As a 22-year resident and property owner in Venice, I feel I
have some perspective on the homeless situation and how it’s changed for the
worse over the past few years.
I was at the VNC meeting on Monday. It’s focus was to
convince everyone that there’s a problem with homelessness, but there were
really no answers about how the supportive housing projects would specifically relieve the dire situation we’re facing as a community here in Venice.
I was told by multiple VNC reps that only about 45 units of
the Venice median project would be allotted for the chronically homeless – and
there is no guarantee that ANY of the homeless now living in Venice would
receive that housing. In fact, statistically, none of the people currently
living on the streets of our community would get this housing. Even if 45 out
of the over 3,000 thousand homeless people living on the streets in West LA alone were
to get that housing, how, in any way, would it help our community? These
projects would provide services to not only its residents, but to other
homeless people as well. They will act as magnets, drawing even more homeless
to the streets of Venice, further exacerbating the problem.
I asked multiple representatives supporting the project this
question and no one had an answer. I also asked how will these projects
positively affect our community. The only answer I got was that “…it will get
45 people off the streets.” When I replied that this a statistically
insignificant number and that the 45 folks may not even come from Venice, I was
told “…it’s better than nothing.” When I said these projects would attract even
more homeless to the area, their reply was that “…they will come any way.”
I asked why there are 3 projects in Venice, but none in the
Palisades, Malibu or any of the other beach communities I was told, “…because
they (Malibu/Palisades) will fight the projects more than Venice.” I was
surprised by his honesty, but is this how major policy decisions should be
Another resident of Venice was concerned about his property
values. He was told “…statistically, supportive housing projects have no effect on
property values.” I cannot imagine this is correct, or the stat was cherry
picked – maybe because on skid row the property values are already low, they're
not effected by creating supportive housing? Personally, I took a huge financial
risk buying property in Venice. Most of my wealth is tied up in that property.
Why should the property I’ve worked so hard for become the victim of a dubious
I asked, “If we’re really talking about providing housing
for the greatest number of people, doesn’t it make sense to create supportive
housing in areas that have lower building costs, because then you’d be able to build many more units, thus getting more people off the streets? I was told that
“…if I had time I could tell you how this works, but I’m never going to
convince you anyway.” When I expressed my frustration at his answer, he took a
morally superior tone, and I was made to feel like I was a bad person who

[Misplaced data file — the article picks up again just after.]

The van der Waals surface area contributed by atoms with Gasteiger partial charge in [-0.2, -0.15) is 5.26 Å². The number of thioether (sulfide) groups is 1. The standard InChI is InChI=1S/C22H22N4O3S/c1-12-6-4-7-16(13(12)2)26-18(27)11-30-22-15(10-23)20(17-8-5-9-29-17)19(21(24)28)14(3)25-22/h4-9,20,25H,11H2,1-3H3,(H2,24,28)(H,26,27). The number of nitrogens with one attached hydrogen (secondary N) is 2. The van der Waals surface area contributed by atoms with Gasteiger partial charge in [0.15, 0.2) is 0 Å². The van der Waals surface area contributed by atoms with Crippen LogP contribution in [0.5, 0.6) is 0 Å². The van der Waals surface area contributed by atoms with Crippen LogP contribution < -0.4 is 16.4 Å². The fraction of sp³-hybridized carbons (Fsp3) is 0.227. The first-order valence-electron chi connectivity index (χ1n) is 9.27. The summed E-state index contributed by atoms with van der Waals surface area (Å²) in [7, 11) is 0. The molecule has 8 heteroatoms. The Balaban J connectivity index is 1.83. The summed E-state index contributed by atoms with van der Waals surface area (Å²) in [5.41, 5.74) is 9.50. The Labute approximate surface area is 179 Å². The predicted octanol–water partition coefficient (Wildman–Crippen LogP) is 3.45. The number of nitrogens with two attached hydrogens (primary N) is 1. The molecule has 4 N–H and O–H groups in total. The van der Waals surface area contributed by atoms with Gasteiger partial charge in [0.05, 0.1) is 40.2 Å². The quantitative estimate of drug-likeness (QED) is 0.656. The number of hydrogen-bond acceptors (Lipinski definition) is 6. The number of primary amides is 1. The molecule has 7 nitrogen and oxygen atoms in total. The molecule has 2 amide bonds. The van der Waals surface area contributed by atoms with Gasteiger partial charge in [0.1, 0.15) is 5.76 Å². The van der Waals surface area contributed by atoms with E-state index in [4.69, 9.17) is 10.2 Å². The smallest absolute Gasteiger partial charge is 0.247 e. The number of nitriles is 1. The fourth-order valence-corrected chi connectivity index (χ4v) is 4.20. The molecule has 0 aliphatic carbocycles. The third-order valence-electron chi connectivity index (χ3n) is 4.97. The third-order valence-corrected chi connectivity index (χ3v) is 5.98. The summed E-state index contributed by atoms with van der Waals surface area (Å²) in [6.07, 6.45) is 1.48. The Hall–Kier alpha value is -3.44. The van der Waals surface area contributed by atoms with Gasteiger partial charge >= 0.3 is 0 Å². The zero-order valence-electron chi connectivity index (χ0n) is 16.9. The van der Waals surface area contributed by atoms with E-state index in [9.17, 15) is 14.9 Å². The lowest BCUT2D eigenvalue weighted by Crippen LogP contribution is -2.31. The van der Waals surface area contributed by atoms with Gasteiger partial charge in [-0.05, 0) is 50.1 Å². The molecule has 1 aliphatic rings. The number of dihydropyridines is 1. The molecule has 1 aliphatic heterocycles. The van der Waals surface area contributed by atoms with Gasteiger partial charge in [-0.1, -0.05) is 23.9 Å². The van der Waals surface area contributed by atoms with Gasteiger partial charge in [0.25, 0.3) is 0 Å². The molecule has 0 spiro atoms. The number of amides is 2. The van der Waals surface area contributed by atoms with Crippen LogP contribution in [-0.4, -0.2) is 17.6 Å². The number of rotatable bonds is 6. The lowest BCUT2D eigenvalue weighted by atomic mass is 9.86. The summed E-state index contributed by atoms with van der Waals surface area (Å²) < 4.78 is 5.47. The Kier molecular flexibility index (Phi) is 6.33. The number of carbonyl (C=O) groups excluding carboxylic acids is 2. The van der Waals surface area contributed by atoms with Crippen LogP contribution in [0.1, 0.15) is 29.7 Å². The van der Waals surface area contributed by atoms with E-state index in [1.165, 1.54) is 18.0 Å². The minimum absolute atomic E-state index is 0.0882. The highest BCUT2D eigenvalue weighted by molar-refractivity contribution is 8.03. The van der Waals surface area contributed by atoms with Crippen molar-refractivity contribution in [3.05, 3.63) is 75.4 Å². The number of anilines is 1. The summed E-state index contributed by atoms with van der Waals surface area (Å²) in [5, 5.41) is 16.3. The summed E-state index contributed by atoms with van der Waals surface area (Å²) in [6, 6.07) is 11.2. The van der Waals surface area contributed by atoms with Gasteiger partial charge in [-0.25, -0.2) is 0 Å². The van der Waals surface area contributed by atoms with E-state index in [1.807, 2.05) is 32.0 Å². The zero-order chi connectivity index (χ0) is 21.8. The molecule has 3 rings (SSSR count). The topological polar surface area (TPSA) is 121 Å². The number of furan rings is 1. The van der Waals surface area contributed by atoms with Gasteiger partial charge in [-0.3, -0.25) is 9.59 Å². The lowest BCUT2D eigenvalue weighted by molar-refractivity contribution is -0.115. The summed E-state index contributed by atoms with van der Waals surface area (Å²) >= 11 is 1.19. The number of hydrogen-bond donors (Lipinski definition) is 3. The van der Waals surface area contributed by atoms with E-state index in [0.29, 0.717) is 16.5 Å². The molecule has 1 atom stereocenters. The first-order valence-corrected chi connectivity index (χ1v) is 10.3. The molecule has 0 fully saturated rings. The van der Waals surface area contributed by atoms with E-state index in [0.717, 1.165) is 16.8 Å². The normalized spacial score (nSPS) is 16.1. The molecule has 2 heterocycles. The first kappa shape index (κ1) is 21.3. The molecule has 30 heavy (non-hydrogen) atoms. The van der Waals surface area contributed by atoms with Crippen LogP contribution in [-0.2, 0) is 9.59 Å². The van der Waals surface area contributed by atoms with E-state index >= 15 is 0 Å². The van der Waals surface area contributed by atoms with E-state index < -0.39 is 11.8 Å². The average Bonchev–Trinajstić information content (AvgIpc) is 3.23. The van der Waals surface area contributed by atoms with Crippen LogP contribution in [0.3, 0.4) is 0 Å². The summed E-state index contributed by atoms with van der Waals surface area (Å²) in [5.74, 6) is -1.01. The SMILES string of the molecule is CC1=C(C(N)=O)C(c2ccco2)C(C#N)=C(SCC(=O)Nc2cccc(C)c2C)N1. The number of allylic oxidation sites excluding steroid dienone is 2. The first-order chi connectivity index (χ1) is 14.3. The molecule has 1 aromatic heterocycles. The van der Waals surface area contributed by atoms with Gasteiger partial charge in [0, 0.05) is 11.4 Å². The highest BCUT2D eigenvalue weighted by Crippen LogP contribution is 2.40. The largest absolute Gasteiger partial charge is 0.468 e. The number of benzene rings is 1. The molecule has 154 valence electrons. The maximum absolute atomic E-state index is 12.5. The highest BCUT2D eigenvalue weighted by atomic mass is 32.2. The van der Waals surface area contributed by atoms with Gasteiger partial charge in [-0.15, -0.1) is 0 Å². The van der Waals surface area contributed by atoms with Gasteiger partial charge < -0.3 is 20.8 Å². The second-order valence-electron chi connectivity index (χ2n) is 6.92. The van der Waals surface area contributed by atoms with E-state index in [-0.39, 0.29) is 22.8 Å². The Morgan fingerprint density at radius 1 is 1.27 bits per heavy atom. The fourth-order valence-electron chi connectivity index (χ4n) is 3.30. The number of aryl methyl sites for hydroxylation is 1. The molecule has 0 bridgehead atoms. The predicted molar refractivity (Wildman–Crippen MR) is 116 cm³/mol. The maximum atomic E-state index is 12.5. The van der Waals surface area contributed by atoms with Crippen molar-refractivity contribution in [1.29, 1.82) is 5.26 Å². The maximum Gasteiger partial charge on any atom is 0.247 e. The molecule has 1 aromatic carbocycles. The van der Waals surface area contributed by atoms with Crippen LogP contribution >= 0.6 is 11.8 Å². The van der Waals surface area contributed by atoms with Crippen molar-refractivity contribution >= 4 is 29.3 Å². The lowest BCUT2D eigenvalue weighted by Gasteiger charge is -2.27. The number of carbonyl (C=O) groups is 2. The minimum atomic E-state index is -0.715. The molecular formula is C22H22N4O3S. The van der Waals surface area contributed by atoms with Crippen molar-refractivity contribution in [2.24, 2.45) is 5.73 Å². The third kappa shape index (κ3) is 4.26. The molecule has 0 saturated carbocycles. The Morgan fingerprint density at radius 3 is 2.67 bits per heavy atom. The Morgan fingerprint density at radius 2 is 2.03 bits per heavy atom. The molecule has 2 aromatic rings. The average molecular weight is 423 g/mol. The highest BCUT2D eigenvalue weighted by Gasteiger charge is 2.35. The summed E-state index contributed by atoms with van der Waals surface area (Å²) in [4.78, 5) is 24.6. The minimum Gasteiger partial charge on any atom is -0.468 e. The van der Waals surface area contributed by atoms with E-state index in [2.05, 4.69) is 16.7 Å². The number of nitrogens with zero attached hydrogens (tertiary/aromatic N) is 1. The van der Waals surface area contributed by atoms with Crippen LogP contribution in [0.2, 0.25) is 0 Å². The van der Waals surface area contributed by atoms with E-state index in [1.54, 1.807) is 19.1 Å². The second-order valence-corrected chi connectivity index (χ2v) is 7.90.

doesn’t care about homeless people. I do care about homeless people, but the
project they’re proposing will not address the current problems and will only
make them worse.
All this being said, I might support supportive housing in
Venice, if there was some guarantee that something would be done about the
truly disgusting and dangerous encampments at 3rd and Rose and the Boardwalk
and Rose. This is what I observed in just one week of dropping my 8 year old
daughter off at surf lessons in the parking lot at Rose Ave. at 8:45 in the
morning (no exaggerations):
A man defecating against a building on Speedway, even though
there were open public restrooms less than 100 yrds away.
Two men having a fist fight over a skateboard.
A totally naked man showering in plain view of dozens of
small children next to the playground.
Open drinking and drug use – again, in plain sight of kids.
I nearly ran over a man rolling around in the middle of
Speedway, totally out of his mind on drugs/alcohol.
When my wife picked up my daughter one afternoon, she found
the whole group of kids crying because a homeless man had lit another homeless
guy's stuff on fire. The fire was so large a fire truck had to come.
How is this acceptable? Why is this behavior condoned? How
are these squalid encampments not a health code violation? Why are the laws not
being enforced in Venice? The encampments on the beach in the Palisades was
removed. I don’t see any encampments in Malibu, or Manhattan Beach or Hermosa?
How about Beverly Hills?
I pay tens of thousands of dollars in property taxes every
year, yet I feel like I have no input in major decisions that affect my quality
of life—from the supportive housing projects, to the “road diets,” to my home
being designated an “historic property” without any public notification or
discourse or vote.
As a true stakeholder in my community, I feel it’s
unacceptable that these types of projects that directly affect my life keep
getting approved and implemented with next to no public input. The only chance
we have to make an impact is to attend the public hearings that are coming up:
Monday, Sept. 25, 2017
5pm to 7pm.
Marvin Braude Constituent Service Center
First Floor Public Meeting Room 1A/1B
6262 Van Nuys Blvd.
Van Nuys, CA 91401
Thursday, Sept. 28, 2017
5pm to 7pm
Los Angeles City Hall, Room 1060
200 N. Spring St.,
Los Angeles, CA 90012
Comments can be sent to: firstname.lastname@example.org
I’m going and I encourage all residents of Venice to attend.
If we don’t speak up, it’s a done deal.